Sun | Feb 18, 2018

Terrorism fears grip J’can athletes

Published:Saturday | July 16, 2016 | 12:00 AM

Some Jamaican track and field athletes are calling on meet organisers to beef up security so as to reduce the risk of attacks at meet venues.

The athletes, who all competed at the Herculis Diamond League meeting in Monaco yesterday - hours after a deadly attack in Nice that left more than 80 persons dead, said they would like to see more done to ensure both their safety and that of fans.

"It would be a big hit for our sport if anything like that (terror attack) was to take place at a track and field event, because we rely on crowds, so we certainly don't want that affecting the sport," Jamaica's national long jump champion Damar Forbes told The Gleaner.

The Nice attack, which saw what was believed to be a lone driver of a truck open fire on a crowd and then fatally mow down people celebrating Bastille Day, the French national holiday, was the third such mass-casualty terrorist atrocity in France in the space of 19 months.

It is with this in mind that World Indoors 110m hurdles champion Omar McLeod is asking for more to done in terms of security.

"Some countries provide security. Like when I went to Dubai, we had security escort. But that's the only Diamond League meet I went that they did that," McLeod said. "Nobody else does it, and I think the organisers should do better where security is concerned, especially in European countries, where something can always happen like what happened (in Nice), so there is the need for extra precautions."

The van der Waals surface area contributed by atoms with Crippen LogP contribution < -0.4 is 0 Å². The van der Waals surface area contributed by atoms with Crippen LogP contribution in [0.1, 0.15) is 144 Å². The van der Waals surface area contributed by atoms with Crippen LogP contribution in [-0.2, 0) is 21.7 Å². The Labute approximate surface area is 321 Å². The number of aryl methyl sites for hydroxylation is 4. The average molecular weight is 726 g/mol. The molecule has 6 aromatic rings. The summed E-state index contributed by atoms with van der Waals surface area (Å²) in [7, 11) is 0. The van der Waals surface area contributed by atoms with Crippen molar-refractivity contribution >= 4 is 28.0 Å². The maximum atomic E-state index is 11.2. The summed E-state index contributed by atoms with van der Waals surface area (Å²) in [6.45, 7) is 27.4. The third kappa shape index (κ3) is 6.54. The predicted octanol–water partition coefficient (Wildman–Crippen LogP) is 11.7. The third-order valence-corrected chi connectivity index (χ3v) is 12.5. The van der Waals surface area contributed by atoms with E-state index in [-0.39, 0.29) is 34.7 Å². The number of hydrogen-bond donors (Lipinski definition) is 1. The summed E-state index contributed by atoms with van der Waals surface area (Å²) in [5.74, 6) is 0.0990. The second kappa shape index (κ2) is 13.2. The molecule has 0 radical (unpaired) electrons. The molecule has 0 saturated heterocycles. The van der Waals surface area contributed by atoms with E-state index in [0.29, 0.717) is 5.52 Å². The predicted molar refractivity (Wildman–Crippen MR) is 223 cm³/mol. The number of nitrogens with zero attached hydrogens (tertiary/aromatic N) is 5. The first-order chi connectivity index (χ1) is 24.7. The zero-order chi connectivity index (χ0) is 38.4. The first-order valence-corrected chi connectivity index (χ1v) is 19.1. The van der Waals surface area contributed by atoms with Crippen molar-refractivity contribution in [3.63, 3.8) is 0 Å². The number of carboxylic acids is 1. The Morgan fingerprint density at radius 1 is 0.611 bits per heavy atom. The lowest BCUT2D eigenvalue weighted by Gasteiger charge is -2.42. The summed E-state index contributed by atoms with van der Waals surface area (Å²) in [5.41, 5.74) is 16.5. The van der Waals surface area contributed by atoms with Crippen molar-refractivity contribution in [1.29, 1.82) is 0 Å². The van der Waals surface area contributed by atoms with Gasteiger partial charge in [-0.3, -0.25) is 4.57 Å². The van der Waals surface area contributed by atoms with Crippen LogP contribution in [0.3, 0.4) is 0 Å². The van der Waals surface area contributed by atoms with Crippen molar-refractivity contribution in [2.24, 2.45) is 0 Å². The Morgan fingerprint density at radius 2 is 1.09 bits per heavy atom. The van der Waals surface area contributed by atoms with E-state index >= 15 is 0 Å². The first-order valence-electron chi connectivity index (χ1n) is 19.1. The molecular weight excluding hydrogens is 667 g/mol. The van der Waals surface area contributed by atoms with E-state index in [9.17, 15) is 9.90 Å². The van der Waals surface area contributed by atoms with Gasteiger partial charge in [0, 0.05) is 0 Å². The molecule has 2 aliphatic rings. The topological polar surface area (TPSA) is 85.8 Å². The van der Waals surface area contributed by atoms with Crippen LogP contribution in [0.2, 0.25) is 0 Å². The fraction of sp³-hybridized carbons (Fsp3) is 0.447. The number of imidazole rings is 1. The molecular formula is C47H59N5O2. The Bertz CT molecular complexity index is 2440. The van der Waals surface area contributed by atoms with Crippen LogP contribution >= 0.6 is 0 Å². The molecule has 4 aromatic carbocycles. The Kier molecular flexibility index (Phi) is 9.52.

Jamaica's five-time women's triple jump champion Kimberly Williams said she was in her room enjoying the fireworks on Thursday night not knowing that such tragedy would unfold.

"We had the door open, so we could hear the fireworks from down here, and it reminded me of the fourth of July," Williams said. "So I was picturing happy people celebrating, only to hear that a truck ran over a large number of persons."

Williams said while security measures differ at the various meets, she is "definitely concerned" about her safety when she travels to compete.

But Jamaica's sprint queen Veronica Campbell-Brown, who has been performing on the biggest stages across the world for more than a decade, said athletes just have to "go by faith and not by sight".

"The way the world is going now, the best thing we can do is pray and be positive," Campbell-Brown said. "Whenever I am going to compete, I just ask God for journeying mercy and hope that whoever is in charge will implement the right security measures so that everybody can be safe."

Campbell-Brown also expressed condolences to the family members of all those killed in the Nice tragedy.